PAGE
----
“I’m calling from Afghanistan…can you hear me OK?” So began a great conversation with Marine Corps and Army veteran, Eric Kropiwnicki approximately a year ago. At that time, he was a “short-timer,” overseas with the government, and about to leave the military following 23 years of service.
He mentioned that he would be home in time for Thanksgiving. I actually got emotional hearing that news – it’s a huge deal, HUGE DEAL, to be on American soil, celebrating the most American of holidays, and doing so with your own family. It immediately took me back 19 years to the first Thanksgiving I spent without my immediate and extended family. Hosting “single sailors,” as I quickly learned was the norm for any Navy couples with extra chairs around their table, helped take my mind off of what I was missing 6,000 miles away.
Eric brought me back to the present as he went on to say that he had heard about the Rutgers Mini-MBA: Business Management for Military and Veterans through his research on entrepreneurship following military service and the online publication “Veterans Business Services.” He wanted to earn his Mini-MBA and learn all he could about running a business. He loved that he would learn from veterans who had themselves made successful transitions from military to business careers.
In the classroom that following January, Eric joined a group of veterans, active-duty, military-affiliated, and civilians who were all anxious to build their business acumen and understand how military training and experience could be used in civilian organizations. In the weeklong program, they experienced topics such as: strategy, leadership, supply chain, and economics.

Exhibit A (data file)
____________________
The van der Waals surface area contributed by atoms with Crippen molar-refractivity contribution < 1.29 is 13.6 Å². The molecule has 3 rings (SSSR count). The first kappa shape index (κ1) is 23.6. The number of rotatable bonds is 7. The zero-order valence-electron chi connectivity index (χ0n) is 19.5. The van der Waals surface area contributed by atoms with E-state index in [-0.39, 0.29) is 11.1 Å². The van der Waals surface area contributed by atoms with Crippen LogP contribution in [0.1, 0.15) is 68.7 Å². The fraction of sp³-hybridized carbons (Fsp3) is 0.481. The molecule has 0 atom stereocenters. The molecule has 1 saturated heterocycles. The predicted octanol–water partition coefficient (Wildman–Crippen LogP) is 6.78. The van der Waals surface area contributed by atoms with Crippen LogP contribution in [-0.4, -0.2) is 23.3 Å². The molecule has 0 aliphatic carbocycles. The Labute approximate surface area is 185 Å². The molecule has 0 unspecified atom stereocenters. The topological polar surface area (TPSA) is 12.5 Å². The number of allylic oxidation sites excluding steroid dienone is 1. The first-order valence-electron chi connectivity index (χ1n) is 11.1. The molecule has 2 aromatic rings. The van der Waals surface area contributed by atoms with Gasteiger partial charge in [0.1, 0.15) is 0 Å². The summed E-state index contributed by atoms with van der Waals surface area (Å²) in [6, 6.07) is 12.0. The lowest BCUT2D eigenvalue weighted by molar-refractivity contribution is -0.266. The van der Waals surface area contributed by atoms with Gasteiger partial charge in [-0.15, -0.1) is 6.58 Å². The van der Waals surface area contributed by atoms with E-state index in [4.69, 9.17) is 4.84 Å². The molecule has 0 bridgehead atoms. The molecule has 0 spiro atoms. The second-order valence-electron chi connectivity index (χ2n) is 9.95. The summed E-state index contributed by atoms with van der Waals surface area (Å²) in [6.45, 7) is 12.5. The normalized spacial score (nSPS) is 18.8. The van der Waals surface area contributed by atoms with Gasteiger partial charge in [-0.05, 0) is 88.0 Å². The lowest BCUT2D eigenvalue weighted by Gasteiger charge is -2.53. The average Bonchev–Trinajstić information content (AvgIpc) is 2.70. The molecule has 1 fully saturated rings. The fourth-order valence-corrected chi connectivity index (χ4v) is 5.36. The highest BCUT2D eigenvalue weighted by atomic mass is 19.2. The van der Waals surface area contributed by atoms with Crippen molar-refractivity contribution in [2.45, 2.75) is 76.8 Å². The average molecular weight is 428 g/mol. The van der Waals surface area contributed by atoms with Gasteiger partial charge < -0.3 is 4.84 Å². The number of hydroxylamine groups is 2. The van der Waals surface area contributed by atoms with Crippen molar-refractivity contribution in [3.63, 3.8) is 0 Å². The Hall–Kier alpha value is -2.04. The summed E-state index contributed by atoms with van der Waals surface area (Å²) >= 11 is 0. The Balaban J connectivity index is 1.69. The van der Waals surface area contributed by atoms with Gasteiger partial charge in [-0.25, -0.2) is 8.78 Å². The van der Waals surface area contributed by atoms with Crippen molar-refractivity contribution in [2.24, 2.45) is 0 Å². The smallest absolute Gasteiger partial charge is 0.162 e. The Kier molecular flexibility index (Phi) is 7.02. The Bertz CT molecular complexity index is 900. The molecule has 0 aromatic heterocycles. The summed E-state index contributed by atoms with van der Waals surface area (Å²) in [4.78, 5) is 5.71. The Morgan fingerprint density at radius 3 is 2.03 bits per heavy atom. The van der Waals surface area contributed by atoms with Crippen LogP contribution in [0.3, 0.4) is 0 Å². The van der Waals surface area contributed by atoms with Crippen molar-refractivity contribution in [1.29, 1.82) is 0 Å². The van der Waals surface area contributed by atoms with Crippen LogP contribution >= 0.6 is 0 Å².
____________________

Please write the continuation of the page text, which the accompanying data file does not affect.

One memorable moment was during the communications module, when instructor Michelle Lederman (author of Heroes Get Hired), a petite 4’10” woman, demonstrated techniques that a tall and broadly shouldered Eric, and others of similar build, could use to be less physically intimidating to people they would encounter in interviews or business meetings.
Fast forward to October 2016 when Eric reaches out to again share good news – he is now the CEO of Broken Gear Inc., a service-disabled veteran owned athletic apparel company. Broken Gear is the official outfitter of the 2016 America’s Parades in New York and Los Angeles. They’re also the outfitter of the Philadelphia Veteran’s Parade.
Broken Gear is dedicated to helping service-disabled veterans and disabled athletes, their motto being “Broken, Not Beaten.” This time next year, I wouldn’t be surprised to tell you that Broken Gear plays a large role in the Invictus Games. Prince Harry might have to write next year’s blog.
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